Building Hope, Inc. also has a special place in our hearts here at Webs, as it was founded by the mother of a long-time member of our support team. For the past few years, the whole team here has had a great time collecting and wrapping gifts to be delivered to families in the surrounding counties. This year we’ll be sending gifts to 82 kids. If you’d like to get involved with Building Hope, you can view their volunteer opportunities here.

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How often do you wonder what your customers think of you?

You’ve probably thought: “If only I could read their minds, I could deliver the exact product or service they want, when they want it, at a price that makes them happy and makes me money!”  Unfortunately, this kind of psychic ability is usually reserved for TV, the movies, or Miss Cleo.

Instead of channeling your inner Mentalist, why not just ask your customers what they like or don’t like about you?

Step 1: Figure out what you want to learn from your customer
Perhaps you’ve noticed that a certain type of product or service you offer isn’t selling as well as it used to and you want to find out why.

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We know – another day, another marketing acronym. But once you’ve learned about SEM and become a wizard at SEO, you’ll need to do some great CRM in order to keep those new customers you’ve earned.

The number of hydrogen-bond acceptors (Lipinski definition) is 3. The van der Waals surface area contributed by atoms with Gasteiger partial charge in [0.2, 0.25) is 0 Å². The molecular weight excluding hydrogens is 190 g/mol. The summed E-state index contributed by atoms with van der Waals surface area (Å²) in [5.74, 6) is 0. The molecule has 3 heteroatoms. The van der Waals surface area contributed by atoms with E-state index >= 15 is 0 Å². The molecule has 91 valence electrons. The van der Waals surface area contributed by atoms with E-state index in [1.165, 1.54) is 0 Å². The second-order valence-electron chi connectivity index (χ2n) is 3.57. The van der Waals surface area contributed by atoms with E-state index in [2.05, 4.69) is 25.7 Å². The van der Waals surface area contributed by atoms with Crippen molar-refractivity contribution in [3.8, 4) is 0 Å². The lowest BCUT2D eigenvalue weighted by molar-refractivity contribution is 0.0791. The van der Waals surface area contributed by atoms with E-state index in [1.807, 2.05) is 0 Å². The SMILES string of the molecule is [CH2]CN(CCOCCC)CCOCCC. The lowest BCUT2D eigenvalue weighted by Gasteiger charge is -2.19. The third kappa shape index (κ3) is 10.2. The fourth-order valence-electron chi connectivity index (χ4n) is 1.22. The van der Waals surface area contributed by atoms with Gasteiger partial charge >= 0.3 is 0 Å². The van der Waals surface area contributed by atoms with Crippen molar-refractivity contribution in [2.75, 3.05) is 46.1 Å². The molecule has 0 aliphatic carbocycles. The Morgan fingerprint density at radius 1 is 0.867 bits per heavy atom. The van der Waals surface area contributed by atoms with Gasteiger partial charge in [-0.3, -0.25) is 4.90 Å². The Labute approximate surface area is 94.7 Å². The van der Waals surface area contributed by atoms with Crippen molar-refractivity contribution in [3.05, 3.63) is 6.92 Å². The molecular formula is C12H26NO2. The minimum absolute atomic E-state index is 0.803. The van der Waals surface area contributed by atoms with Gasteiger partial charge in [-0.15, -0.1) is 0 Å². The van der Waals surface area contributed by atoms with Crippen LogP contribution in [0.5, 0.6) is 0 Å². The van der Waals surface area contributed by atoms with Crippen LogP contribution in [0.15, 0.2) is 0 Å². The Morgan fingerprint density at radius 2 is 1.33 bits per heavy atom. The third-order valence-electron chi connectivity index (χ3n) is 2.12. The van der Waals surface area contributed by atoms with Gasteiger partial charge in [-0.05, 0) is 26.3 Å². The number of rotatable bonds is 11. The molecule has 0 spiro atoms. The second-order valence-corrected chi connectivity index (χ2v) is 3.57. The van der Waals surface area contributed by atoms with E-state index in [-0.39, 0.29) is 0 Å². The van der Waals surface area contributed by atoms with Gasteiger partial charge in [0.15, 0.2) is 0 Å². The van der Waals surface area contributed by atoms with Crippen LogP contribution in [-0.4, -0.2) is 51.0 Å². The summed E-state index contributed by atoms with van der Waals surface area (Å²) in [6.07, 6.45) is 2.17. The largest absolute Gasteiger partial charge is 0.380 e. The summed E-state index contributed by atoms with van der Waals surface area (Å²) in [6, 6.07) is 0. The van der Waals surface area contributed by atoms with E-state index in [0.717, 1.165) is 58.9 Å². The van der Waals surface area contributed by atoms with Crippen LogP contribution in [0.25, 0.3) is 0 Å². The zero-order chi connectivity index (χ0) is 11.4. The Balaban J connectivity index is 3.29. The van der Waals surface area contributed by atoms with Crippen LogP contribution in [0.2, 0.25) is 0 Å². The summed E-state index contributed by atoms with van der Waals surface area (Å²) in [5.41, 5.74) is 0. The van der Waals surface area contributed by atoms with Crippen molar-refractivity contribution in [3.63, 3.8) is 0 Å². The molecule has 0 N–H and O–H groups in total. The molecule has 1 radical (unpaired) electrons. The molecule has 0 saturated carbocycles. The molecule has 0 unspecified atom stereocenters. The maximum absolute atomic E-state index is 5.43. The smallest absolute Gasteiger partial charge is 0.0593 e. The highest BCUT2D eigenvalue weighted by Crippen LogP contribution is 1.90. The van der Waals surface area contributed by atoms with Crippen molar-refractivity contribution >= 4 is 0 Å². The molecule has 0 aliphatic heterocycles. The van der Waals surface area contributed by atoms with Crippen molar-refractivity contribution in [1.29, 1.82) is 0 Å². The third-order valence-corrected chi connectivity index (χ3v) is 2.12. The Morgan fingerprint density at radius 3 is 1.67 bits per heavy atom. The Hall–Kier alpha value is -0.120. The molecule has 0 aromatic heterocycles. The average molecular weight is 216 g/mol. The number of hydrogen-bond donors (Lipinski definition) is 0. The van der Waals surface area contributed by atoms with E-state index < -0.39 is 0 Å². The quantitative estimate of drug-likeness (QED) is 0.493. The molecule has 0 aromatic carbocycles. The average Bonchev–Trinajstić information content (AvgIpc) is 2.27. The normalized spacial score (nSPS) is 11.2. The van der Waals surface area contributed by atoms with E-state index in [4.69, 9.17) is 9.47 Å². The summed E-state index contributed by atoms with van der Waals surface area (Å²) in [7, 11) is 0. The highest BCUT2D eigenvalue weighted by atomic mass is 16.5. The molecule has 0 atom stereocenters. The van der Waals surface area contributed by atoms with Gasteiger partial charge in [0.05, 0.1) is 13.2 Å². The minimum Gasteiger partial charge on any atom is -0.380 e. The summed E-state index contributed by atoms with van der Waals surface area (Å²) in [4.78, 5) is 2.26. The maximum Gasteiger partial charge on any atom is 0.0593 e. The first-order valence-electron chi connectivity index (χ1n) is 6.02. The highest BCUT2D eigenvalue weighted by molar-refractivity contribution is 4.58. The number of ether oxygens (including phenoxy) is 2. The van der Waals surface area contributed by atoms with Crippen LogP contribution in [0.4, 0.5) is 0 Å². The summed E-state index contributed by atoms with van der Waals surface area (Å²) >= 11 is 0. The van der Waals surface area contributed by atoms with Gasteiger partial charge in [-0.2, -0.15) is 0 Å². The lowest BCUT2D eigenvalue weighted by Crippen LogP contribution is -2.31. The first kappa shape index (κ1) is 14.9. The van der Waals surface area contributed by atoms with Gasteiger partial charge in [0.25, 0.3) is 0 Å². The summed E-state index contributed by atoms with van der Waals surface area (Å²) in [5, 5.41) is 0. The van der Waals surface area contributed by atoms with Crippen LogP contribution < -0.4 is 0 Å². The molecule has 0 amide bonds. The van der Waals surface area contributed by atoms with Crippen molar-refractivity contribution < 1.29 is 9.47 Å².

What is CRM? It stands for Customer Relationship Management, and it’s key to the success of your small business. The technical definition?

“Customer relationship management (CRM) is a model for managing a company’s interactions with current and future customers. It involves using technology to organize, automate, and synchronize sales, marketing, customer service, and technical support.” (Wikipedia)

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Today’s article is a guest post from Gregory Ciotti of Help Scout. 

As you well know, having lackluster customer service is a surefire way to get passed over by the demanding customer of today.

The question then becomes, what actually makes customer service truly memorable?

Each experience is different from the next, but there are some iron-clad rules of great service that every support team should put in place.

Below, I’ll outline 8 proven laws of outstanding support that your company should apply today.

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Word-of-mouth marketing is great for every type of business, but it truly is the life blood of small businesses. Not only is traditional advertising more expensive, small business owners and entrepreneurs operate with the understood advantage of being able to offer personalized service the way big brands simply can’t. In a crowded market, this assumption helps small businesses compete, and it makes people more likely to recommend a business they’ve tried to a friend.

But how do you encourage word-of-mouth marketing? Coming right out and asking every one of your clients to send their friends your way feels awkward — as well it should, since that how it makes your clients feel too. These requests should be individualized, because there are a lot of variables to consider: What if they didn’t actually have a great experience with you? What if they’re not the type of person to talk about things they’ve bought with friends? What if they would have recommended you on their own, but now they feel like it was your idea and no longer feel compelled? Murky waters, to be sure.